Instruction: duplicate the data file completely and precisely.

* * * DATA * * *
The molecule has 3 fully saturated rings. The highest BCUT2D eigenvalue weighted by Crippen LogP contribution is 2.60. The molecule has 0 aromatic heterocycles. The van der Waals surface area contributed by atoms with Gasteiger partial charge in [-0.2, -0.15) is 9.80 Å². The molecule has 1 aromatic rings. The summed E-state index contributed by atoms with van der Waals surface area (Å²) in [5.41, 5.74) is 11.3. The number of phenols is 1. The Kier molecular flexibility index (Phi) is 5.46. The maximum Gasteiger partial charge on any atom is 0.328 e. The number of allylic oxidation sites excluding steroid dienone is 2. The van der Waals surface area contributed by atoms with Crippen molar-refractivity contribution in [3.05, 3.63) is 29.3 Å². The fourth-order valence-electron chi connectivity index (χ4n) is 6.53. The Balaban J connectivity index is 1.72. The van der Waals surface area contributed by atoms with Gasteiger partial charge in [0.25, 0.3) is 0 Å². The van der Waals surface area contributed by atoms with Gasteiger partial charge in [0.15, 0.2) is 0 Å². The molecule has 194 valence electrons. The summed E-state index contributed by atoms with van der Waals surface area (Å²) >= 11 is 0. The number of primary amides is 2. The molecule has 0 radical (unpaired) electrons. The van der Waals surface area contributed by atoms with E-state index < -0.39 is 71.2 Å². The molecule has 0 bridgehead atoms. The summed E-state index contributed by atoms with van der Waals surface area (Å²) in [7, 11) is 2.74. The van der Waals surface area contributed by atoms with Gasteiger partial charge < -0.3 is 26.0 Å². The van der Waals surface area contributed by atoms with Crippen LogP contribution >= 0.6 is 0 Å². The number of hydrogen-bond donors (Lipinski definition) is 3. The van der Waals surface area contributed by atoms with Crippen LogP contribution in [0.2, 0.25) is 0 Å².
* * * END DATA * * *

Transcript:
The molecule has 3 fully saturated rings. The highest BCUT2D eigenvalue weighted by Crippen LogP contribution is 2.60. The molecule has 0 aromatic heterocycles. The van der Waals surface area contributed by atoms with Gasteiger partial charge in [-0.2, -0.15) is 9.80 Å². The molecule has 1 aromatic rings. The summed E-state index contributed by atoms with van der Waals surface area (Å²) in [5.41, 5.74) is 11.3. The number of phenols is 1. The Kier molecular flexibility index (Phi) is 5.46. The maximum Gasteiger partial charge on any atom is 0.328 e. The number of allylic oxidation sites excluding steroid dienone is 2. The van der Waals surface area contributed by atoms with Crippen molar-refractivity contribution in [3.05, 3.63) is 29.3 Å². The fourth-order valence-electron chi connectivity index (χ4n) is 6.53. The Balaban J connectivity index is 1.72. The van der Waals surface area contributed by atoms with Gasteiger partial charge in [0.25, 0.3) is 0 Å². The van der Waals surface area contributed by atoms with Gasteiger partial charge in [0.15, 0.2) is 0 Å². The molecule has 194 valence electrons. The summed E-state index contributed by atoms with van der Waals surface area (Å²) >= 11 is 0. The number of primary amides is 2. The molecule has 0 radical (unpaired) electrons. The van der Waals surface area contributed by atoms with E-state index < -0.39 is 71.2 Å². The molecule has 0 bridgehead atoms. The summed E-state index contributed by atoms with van der Waals surface area (Å²) in [7, 11) is 2.74. The van der Waals surface area contributed by atoms with Gasteiger partial charge < -0.3 is 26.0 Å². The van der Waals surface area contributed by atoms with Crippen LogP contribution >= 0.6 is 0 Å². The number of hydrogen-bond donors (Lipinski definition) is 3. The van der Waals surface area contributed by atoms with Crippen LogP contribution in [0.2, 0.25) is 0 Å².